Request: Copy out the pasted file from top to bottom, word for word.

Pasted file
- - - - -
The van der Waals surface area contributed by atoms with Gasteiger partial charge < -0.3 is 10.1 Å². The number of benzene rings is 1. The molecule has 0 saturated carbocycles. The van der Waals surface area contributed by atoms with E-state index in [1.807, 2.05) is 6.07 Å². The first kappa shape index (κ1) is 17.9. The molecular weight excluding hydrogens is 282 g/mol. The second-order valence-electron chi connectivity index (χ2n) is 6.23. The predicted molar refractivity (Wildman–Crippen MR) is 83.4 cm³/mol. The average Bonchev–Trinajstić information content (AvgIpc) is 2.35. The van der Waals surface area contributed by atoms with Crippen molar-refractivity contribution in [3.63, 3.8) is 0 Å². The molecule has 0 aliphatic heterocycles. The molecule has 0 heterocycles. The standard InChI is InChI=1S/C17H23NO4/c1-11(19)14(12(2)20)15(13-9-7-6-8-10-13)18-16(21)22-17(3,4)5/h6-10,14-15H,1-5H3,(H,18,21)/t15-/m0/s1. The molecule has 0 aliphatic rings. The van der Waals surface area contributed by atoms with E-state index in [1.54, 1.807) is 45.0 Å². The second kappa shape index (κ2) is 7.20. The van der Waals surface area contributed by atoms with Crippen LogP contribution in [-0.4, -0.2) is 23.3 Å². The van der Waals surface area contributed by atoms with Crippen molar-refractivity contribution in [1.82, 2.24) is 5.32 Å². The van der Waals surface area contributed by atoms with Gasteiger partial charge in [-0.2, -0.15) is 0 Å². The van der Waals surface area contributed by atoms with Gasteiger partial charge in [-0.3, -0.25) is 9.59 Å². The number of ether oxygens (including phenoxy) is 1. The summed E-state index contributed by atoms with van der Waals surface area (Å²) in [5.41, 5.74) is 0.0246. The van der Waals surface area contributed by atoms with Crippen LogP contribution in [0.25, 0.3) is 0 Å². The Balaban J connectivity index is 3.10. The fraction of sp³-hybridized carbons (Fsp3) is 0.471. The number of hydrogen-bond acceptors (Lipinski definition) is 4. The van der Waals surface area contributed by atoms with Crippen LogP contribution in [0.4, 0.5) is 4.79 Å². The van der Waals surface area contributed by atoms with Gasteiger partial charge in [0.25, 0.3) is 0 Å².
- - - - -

The van der Waals surface area contributed by atoms with Gasteiger partial charge < -0.3 is 10.1 Å². The number of benzene rings is 1. The molecule has 0 saturated carbocycles. The van der Waals surface area contributed by atoms with E-state index in [1.807, 2.05) is 6.07 Å². The first kappa shape index (κ1) is 17.9. The molecular weight excluding hydrogens is 282 g/mol. The second-order valence-electron chi connectivity index (χ2n) is 6.23. The predicted molar refractivity (Wildman–Crippen MR) is 83.4 cm³/mol. The average Bonchev–Trinajstić information content (AvgIpc) is 2.35. The van der Waals surface area contributed by atoms with Crippen molar-refractivity contribution in [3.63, 3.8) is 0 Å². The molecule has 0 aliphatic heterocycles. The molecule has 0 heterocycles. The standard InChI is InChI=1S/C17H23NO4/c1-11(19)14(12(2)20)15(13-9-7-6-8-10-13)18-16(21)22-17(3,4)5/h6-10,14-15H,1-5H3,(H,18,21)/t15-/m0/s1. The molecule has 0 aliphatic rings. The van der Waals surface area contributed by atoms with E-state index in [1.54, 1.807) is 45.0 Å². The second kappa shape index (κ2) is 7.20. The van der Waals surface area contributed by atoms with Crippen LogP contribution in [-0.4, -0.2) is 23.3 Å². The van der Waals surface area contributed by atoms with Crippen molar-refractivity contribution in [1.82, 2.24) is 5.32 Å². The van der Waals surface area contributed by atoms with Gasteiger partial charge in [-0.2, -0.15) is 0 Å². The van der Waals surface area contributed by atoms with Gasteiger partial charge in [-0.3, -0.25) is 9.59 Å². The number of ether oxygens (including phenoxy) is 1. The summed E-state index contributed by atoms with van der Waals surface area (Å²) in [5.41, 5.74) is 0.0246. The van der Waals surface area contributed by atoms with Crippen LogP contribution in [0.25, 0.3) is 0 Å². The Balaban J connectivity index is 3.10. The fraction of sp³-hybridized carbons (Fsp3) is 0.471. The number of hydrogen-bond acceptors (Lipinski definition) is 4. The van der Waals surface area contributed by atoms with Crippen LogP contribution in [0.4, 0.5) is 4.79 Å². The van der Waals surface area contributed by atoms with Gasteiger partial charge in [0.25, 0.3) is 0 Å².